This time in their lives is for play, not for working – surely?
While I am in full agreement that play and fun should be top of the list – theres no reason why some chores can’t be weaved into that fun too!
Children have boundless energy, and its a great way to get them moving and use up some of that energy as well!
I really believe in getting everyone in the family involved in its running smoothly – and that can start early!
Get them prepared for reality!
Getting small children to help around the house is crucial to bringing them up to be able to look after themselves in their adult lives.
We all have to live somewhere, and we all have to run a home at some point in our lives – so we really need to start young to develop the habits that are required to make this as easy as possible.
If things become habits from a very young age – then thats half the battle won.
Having children help out around the house is a natural progression for their development, and is one of the best skills that they can learn from you.
But you can’t expect children to help around the house – can you?
One of the biggest issues with people today is that they simply haven’t learnt how to run a house, and when they move out of their family home and start living somewhere by themselves, they can quickly become unstuck.
Its not taught at school, and if you don’t have parents that let you help out, and visibly see what it takes to run a house from an early age, then you’ll never pick it up (or at least not that easily).
So really – you can’t afford NOT to let your children help out – can you!
But how can I get them involved?
There are loads of ways to get children more involved in chores, and here are my favourites:-
1. Start them off by simply seeing you doing housework and chores – and explain what you’re doing.
Children are sponges when it comes to watching what you’re doing – and just seeing that mummy or daddy do things around the house is enough when they are very little.
I’m not saying do everything around the house with your child, but letting them see you do a few things regularly will get them used to the fact that jobs have to be done.
If you always leave housework until they are asleep or at nursery etc.. then they will never see this as part of life – and won’t learn the skill – they will always think that the house stays clean by itself (if only!)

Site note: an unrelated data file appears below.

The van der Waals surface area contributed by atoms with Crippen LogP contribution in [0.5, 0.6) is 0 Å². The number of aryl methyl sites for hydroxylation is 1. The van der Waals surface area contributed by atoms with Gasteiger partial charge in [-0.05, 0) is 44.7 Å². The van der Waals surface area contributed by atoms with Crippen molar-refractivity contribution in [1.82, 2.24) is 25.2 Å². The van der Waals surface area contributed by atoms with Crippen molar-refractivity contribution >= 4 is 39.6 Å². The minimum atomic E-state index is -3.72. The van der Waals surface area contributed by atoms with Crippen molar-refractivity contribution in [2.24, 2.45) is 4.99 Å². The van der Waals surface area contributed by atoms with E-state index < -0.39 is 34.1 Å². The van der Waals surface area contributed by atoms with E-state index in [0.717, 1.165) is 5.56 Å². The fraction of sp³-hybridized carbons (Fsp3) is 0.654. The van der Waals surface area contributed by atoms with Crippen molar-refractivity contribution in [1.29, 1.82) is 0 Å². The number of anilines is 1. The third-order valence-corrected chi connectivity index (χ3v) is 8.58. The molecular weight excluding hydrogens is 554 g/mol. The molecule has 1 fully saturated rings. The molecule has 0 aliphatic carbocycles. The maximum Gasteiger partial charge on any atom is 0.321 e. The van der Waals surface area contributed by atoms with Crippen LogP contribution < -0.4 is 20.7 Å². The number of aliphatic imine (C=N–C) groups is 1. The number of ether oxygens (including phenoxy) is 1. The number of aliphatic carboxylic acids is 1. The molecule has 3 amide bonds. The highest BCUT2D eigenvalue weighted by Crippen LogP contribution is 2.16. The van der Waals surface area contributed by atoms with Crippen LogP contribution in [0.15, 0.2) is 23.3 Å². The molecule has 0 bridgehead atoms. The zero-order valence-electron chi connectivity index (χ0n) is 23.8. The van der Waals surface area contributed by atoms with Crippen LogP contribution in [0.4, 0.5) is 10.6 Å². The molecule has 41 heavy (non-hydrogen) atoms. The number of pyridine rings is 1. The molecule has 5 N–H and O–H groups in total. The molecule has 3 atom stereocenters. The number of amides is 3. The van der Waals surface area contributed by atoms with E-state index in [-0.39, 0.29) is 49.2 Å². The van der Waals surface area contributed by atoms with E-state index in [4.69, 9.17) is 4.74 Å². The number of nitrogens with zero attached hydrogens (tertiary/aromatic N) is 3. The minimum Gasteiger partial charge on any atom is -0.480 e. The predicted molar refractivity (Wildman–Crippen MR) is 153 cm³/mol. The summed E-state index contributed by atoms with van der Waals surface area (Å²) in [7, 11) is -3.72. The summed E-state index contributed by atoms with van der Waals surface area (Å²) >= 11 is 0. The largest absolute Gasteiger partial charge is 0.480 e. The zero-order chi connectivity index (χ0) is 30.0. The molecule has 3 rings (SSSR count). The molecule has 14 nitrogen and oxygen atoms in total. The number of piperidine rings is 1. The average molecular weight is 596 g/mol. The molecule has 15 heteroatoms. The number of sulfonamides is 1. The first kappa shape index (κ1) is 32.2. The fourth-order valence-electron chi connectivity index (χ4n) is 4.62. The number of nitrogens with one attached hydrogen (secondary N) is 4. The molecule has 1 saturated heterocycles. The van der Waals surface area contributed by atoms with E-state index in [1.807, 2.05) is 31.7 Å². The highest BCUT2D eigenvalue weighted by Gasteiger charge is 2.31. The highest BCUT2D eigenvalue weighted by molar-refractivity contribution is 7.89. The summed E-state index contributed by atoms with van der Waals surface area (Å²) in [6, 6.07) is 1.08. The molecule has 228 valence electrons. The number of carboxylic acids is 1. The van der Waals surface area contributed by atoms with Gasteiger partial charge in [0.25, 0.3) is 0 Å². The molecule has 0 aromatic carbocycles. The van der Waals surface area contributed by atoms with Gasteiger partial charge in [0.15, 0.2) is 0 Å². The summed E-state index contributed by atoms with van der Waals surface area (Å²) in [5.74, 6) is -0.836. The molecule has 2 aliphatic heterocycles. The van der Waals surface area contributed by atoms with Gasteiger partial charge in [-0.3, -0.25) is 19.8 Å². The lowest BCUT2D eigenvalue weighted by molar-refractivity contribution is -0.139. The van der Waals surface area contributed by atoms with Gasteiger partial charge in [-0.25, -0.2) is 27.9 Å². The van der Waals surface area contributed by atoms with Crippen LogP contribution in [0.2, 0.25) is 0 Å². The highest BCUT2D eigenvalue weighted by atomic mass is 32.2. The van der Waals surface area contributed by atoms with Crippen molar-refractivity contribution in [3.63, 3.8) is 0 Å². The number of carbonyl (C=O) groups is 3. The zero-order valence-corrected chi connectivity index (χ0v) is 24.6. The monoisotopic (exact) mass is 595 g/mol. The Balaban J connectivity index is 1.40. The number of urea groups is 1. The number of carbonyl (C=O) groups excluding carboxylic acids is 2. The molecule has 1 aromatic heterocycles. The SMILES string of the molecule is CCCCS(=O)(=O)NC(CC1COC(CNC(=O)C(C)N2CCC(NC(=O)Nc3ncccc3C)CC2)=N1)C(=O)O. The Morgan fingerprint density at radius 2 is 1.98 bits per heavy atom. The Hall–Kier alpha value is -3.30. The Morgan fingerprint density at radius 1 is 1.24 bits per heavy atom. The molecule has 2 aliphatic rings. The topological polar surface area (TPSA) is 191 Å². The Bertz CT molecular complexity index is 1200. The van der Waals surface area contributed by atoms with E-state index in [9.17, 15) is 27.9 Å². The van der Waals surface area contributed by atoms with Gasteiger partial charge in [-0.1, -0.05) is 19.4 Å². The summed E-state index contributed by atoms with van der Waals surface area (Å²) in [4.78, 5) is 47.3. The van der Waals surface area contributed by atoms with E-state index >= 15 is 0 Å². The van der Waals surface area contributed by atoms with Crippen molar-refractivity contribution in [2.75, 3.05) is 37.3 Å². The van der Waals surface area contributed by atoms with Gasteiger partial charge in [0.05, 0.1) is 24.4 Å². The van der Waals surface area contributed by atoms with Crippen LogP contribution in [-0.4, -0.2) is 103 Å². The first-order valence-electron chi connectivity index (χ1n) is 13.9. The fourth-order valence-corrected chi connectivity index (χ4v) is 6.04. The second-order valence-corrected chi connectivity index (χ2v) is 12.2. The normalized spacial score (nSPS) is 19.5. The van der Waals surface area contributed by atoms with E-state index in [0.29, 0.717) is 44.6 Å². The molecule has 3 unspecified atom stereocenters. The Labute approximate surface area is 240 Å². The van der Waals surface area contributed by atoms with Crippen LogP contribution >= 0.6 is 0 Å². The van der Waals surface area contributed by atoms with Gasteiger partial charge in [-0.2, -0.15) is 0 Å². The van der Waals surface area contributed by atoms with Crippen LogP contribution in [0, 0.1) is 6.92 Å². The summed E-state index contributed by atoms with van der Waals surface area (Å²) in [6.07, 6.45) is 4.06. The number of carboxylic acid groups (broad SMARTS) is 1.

You can make it a fun time as well, so if they aren’t yet talking you could have them in a baby bouncer or seat and sing to them, and talk to them about what you’re doing – they just love to be around you and listen to you so make the most of it!
2. When they become old enough, they will naturally want to copy you
Children learn by watching and imitating – they are sponges to what their parents do, good or bad.
I was moved by this video I recently saw, which really hits home hard about what happens when you show children a bad way to be. It makes me more determined than ever to be a good example to my daughter – hope you feel the same after watching it (it is quite shocking, but really gets the point across).
So, why not set them a good example, and show them that yes, housework has to be done, but it doesn’t have to be a chore, and makes life easier for them as well.
3. Allocate chores based on age and ability
Children aren’t slaves!
They shouldn’t be expected to do a lot at a young age at all – but simply helping a little here and there, or being given specific tasks as they grow older will be great for them.
- Give them a duster and get them to “polish”
- A small handheld hoover or a small brush to help clean floors is great fun!
- Making their bed
- Tidying their room
- Tidying up after playing with toys
- Watering plants
- General digging and weeding is great fun – and messy too!
- Helping to wash the car – sponge, bucket and soap – fantastic!
All totally possible for little ones to do, and will give them a sense of satisfaction when they do it as well.
My daughter (OK she may have issues with organising too much already – at the age of 4 – wonder where she gets that from!) – loves to tell me that her bed is made each morning, and she also really enjoys helping me do the housework – she thinks its playing – and we get to chat while we do it as well which is really special time!